Creating a Culture of Water AwarenessTue, 11/01/2016 - 16:50
Problems with infrastructure can be far reaching. Uninformed decisions now can create big problems down the road. Take the construction of Mexico City. The sprawling metropolis was built on shaky foundations and now finds itself steadily sinking into the remains of Lake Texcoco. “When a municipality builds a street there is a general lack of oversight, meaning that construction is not carried out in a properly sustainable manner,” says Rogelio Mora, Director General of Nabohi, a consultancy and manufacturer of sewage and wastewater treatment equipment that works with public authorities across the country and also has a strong distribution network in the US.
Mora believes that services like those provided by Nabohi must become essential for municipalities to avoid later complications. “In Mexico there is no prevention culture. To avoid floods, for example, a consultancy service would inform local authorities that the sanitation network needs to be constructed first, then the stations for re-pumping wastewater to treatment plants. This infrastructure not only prevents flooding but also allows the recycling of water.”
Prevention can be a cure that comes in many forms, Mora says. For example, cities with large urban concentrations that impede the reconstruction of infrastructure would benefit from aqueducts or pipelines with larger diameters that allow the passage of larger volumes of water. “Mexico City and the adjacent municipalities from the State of Mexico keep growing and expanding but discharge pipes are not growing,” he says. “This means whenever it rains, the city floods. Here, prevention plays an important role, especially considering that year after year the floods get worse.” He points out that climate change is generating more rain and if rain patterns are changing then the infrastructure needs to change accordingly. Mexico City is gradually upgrading its sanitation network but Mora does not believe this is being done fast enough. “Unfortunately, there is no quick-fix solution,” he says.
Due to territorial extension, population density and the amount of garbage generated, the city also needs constant maintenance. Frequent protests in the streets generate garbage that clog storm drains. The expenses related to regular maintenance of sanitation networks and establishing re-pumping wastewater stations are high but necessary, says Mora. “One of the most common problems we face is trying to convince the authorities of the need for drainage infrastructure, regardless of the price,” he says. “Since this kind of infrastructure is usually hidden from the public, authorities do not want to spend on it, preferring to spend on more striking and eye-catching infrastructure.”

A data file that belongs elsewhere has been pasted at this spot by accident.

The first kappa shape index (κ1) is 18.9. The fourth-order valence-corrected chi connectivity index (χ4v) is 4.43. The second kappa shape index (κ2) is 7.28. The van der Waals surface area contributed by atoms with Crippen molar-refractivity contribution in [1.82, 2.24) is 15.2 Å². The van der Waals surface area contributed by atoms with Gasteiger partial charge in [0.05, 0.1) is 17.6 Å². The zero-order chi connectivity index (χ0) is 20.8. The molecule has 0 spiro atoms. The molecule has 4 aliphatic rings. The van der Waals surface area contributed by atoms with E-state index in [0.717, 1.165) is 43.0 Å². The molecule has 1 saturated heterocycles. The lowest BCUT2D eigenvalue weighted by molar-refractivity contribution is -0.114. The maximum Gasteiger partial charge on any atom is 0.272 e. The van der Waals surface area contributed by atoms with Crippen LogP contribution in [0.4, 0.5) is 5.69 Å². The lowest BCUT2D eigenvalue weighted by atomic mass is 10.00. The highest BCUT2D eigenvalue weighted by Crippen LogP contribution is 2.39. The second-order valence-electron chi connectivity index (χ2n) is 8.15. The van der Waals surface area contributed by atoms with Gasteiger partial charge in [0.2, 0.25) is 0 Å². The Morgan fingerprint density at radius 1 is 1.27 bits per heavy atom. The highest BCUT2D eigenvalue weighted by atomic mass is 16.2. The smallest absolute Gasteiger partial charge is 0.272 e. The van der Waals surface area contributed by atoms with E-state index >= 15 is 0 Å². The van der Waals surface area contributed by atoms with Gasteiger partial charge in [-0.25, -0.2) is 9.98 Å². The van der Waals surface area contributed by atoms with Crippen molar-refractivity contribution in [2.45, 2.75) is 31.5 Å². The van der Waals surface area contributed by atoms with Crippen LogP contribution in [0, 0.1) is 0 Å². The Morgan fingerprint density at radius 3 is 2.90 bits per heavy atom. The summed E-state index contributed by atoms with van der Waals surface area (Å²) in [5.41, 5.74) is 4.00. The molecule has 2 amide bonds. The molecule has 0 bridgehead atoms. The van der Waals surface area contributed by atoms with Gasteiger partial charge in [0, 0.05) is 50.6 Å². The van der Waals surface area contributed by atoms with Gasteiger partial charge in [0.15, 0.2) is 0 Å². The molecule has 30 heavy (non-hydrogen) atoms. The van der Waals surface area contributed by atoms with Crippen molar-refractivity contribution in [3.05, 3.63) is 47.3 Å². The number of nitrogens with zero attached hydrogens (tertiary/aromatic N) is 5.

Drainage infrastructure is not only necessary but also represents an important source of employment for locals, who can easily build sanitation networks. Water treatment plants, however, need to be constructed by electro-mechanic specialists. Municipal authorities also need to enforce regulations, Mora says, particularly on illegal settlements that are the most effected whenever there are floods.
Mora believes the government’s role in this kind of infrastructure development is necessary to spark a change in culture. “The government needs to promote prevention campaigns that target the public’s awareness of the dangers of throwing garbage and food down the drain,” he says. “The dangers and disadvantages of neglecting the sanitation of the city, such as the proliferation of rodents and cockroaches, need to be emphasized. The city and its corresponding political divisions need to invest in sanitation.” A water treatment plant in the Iztapalapa area of Mexico City would require a MX$800 million (US$42.1 million) investment but the benefits would surpass the cost, especially if it could recycle water. The construction of a water treatment plant would provide the city with the necessary water when the Cutzamala system is undergoing maintenance.
Mora calls on the authorities to prioritize the topic of water. Private companies can participate in the construction of water management infrastructure but water sanitation processes are managed entirely by local governments. “Although providing concessions to private companies might seem like a good idea this might have negative consequences since it could hike water prices,” he says. “We need to make sure that every person has access to water.”